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Meanwhile, Mundus put on the face of a banker and through years of controlling debt, has managed to rise to power, a “ripped from the headlines” approach to villainy if ever there was one. Through the use of energy drinks and a Fox News-esque media presence, Mundus ensures that humanity is fat, happy and doesn’t ask any questions. While I was more than ok with the finance industry getting the demonic skewering, the whole energy drink/Fox News jabs were pretty lazy. If you’re going to paint the media as being complicit in the subjugation of the human race, there’s plenty of bullshit on both sides of the ideological fence to call people on. The game’s story felt like a lazy jab at the Right, allowing lefties like myself to feel good about themselves for never doing anything at all detrimental to the world, as if all of those iPhones we used to Tweet pictures of the last inauguration sprang fully formed from the earth. That being said, I loved the boss fight at the Raptor News Network, so I won’t complain too much.

The game follows the usual structure of a brawler, namely fights connected by corridors, but the gradual ramping up of new weapons and new enemies that require using your new weapons, means that things never get boring. The game is happy to point out when certain techniques would work best against certain enemies, provided you purchased the necessary upgrade, and usually gives you like, one guy, on which you can try your new technique before throwing a ten more at you. It’s as generous and gradual a learning curve as I’ve ever seen in an action game, and I appreciated it greatly. Similarly, at any point you can go and try out your new moves, should the timing prove tricky, and, in a move I wish every action RPG would replicate, any upgrade point applied to a weapon can be removed and applied to something else should you find that you either can’t pull off a move, or it’s not as good as you had hoped.

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Add to this the fact that the button presses needed to pull off moves are repeated across the various weapons, meaning that you only have to learn the timing once, even if you have to relearn the application of said moves, and you have a combat system that eases new players in gradually but has the flexibility and gosh darn coolness, to let you pull off combos and long streaks of controlled mayhem with surprising ease. I have no idea if it’s as easy on the hardest difficulty level to get style bonuses and SSS combos as it is on the lowest difficulty level, but honestly, I don’t care. Whipping between sword, pistol, scythe, grappling hook and giant, demonic fists through measured application of button presses and trigger pulls made me feel like a dude who had been fighting demons his whole life, which is exactly who I was playing as.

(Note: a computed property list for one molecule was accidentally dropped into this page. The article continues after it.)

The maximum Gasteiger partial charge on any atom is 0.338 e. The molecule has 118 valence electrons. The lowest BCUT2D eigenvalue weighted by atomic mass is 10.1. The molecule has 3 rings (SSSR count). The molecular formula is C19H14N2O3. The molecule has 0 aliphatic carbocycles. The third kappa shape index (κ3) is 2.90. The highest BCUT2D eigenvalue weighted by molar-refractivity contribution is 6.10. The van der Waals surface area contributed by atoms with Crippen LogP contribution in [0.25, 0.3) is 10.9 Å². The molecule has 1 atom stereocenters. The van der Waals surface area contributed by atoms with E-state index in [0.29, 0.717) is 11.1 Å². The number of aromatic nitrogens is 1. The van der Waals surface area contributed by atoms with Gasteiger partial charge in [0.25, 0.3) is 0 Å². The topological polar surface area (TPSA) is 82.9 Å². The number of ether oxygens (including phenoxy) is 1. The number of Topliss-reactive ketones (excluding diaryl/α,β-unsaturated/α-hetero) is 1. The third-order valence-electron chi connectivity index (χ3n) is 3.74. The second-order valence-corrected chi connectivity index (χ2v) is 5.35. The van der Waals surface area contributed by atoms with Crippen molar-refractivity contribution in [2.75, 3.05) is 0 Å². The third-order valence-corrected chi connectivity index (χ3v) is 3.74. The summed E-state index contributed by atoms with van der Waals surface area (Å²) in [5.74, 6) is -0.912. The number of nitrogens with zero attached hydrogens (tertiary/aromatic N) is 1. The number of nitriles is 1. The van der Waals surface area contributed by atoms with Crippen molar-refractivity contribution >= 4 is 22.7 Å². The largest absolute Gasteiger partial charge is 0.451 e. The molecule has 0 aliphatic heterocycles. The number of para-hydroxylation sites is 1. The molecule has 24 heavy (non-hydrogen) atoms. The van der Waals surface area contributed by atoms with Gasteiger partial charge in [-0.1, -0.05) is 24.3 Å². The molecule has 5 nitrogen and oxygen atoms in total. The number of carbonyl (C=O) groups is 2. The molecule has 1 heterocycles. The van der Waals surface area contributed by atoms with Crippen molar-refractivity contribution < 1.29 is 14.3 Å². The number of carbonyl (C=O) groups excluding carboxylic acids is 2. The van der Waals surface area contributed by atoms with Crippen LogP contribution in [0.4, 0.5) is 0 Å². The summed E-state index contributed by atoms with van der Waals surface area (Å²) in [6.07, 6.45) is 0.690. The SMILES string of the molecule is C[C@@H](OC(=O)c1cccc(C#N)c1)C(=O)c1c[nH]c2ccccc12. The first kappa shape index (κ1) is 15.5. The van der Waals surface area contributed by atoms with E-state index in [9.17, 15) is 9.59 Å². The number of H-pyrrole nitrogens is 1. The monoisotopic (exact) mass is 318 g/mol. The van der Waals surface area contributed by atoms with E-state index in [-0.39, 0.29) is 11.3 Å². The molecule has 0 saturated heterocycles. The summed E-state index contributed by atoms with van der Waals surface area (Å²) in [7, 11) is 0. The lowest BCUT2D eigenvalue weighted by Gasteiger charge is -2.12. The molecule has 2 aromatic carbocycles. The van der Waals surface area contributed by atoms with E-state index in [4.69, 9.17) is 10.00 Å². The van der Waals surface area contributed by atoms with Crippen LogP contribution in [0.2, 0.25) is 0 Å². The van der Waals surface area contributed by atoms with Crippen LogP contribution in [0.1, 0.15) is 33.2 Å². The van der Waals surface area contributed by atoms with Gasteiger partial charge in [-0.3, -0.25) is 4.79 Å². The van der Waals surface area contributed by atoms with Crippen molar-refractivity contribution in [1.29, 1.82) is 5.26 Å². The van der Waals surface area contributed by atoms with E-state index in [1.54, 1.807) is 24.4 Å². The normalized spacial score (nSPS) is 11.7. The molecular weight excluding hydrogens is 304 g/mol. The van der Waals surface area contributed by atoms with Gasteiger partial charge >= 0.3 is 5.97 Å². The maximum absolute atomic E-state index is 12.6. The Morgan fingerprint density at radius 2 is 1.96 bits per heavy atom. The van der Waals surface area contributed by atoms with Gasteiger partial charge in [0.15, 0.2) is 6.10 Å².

If you’re really into Teh Hardcore, there are plenty of other modes to take for a spin once you’ve finished the game’s story. Some have remixed enemies and higher difficulties, some have one hit kills for all parties involved, Dante included, and one has enemies at full strength and health but give Dante a health bar so small that he goes down with a punch. You can also replay the main story to find all of the lost souls and keys and then use those keys to unlock secret missions full of timed platforming and combat mayhem. I would think that there’s enough difficulty there to appease the most masochistic of brawler fans, but I play games on Easy, so what do I know?

I know that it sounds like I’m slamming people who don’t like DmC, but that’s not it. If you’re a huge Devil May Cry fan and the reboot just doesn’t do it for you, then I’m sorry you played a game that you didn’t enjoy. My point is that if you’re a fan of the series, don’t discount Dante’s new look and new story simply because it’s more inviting to newer, less skilled players. Don’t worry, Dante has more than enough swagger for everyone.


Brandon loves games, which shouldn't be a surprise given where you're reading this. He has written for GameShark, The Escapist and G4, and made them all less relevant as a result.

3 thoughts to “DmC: Devil May Cry in Review”

  1. I didn’t think anything could sell me on a Devil May Cry game after trying – and very much disliking – 1 and 3, but this sounds like the new developer did a lot to address my main complaints. I’ll definitely keep this one in mind for those long, idle summer weeks.

  2. Ha! I just posted my thing on this too, sounds like we mostly agree.

    Folks that try DMC and don’t like it, that’s cool, to each their own and all that.

    “Fans” that are STILL up in arms over Dante’s hair color, “dumbing down”, sending petitions to the White House (it really happened) or whatever…they _should_ be slammed. It’s crappy “fandom” like that what makes developers and publishers hesistant to try new things. Hats off to Capcom and Ninja Theory for having the balls to bring this series out of the PS2 era.